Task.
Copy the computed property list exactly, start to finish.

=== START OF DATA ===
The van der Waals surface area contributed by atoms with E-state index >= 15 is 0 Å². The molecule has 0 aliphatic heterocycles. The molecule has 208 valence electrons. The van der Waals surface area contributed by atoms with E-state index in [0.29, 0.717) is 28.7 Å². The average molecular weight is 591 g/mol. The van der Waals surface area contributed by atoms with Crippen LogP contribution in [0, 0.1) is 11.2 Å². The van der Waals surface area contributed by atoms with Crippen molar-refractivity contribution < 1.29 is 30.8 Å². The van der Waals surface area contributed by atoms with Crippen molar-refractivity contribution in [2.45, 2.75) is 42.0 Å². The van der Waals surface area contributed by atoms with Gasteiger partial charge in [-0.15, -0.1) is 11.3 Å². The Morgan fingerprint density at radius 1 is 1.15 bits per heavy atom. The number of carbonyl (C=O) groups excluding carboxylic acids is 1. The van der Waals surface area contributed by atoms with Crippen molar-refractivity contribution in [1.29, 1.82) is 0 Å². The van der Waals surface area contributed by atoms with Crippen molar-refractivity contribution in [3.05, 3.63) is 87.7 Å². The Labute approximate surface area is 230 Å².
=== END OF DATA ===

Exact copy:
The van der Waals surface area contributed by atoms with E-state index >= 15 is 0 Å². The molecule has 0 aliphatic heterocycles. The molecule has 208 valence electrons. The van der Waals surface area contributed by atoms with E-state index in [0.29, 0.717) is 28.7 Å². The average molecular weight is 591 g/mol. The van der Waals surface area contributed by atoms with Crippen LogP contribution in [0, 0.1) is 11.2 Å². The van der Waals surface area contributed by atoms with Crippen molar-refractivity contribution < 1.29 is 30.8 Å². The van der Waals surface area contributed by atoms with Crippen molar-refractivity contribution in [2.45, 2.75) is 42.0 Å². The van der Waals surface area contributed by atoms with Gasteiger partial charge in [-0.15, -0.1) is 11.3 Å². The Morgan fingerprint density at radius 1 is 1.15 bits per heavy atom. The number of carbonyl (C=O) groups excluding carboxylic acids is 1. The van der Waals surface area contributed by atoms with Crippen molar-refractivity contribution in [1.29, 1.82) is 0 Å². The van der Waals surface area contributed by atoms with Crippen molar-refractivity contribution in [3.05, 3.63) is 87.7 Å². The Labute approximate surface area is 230 Å².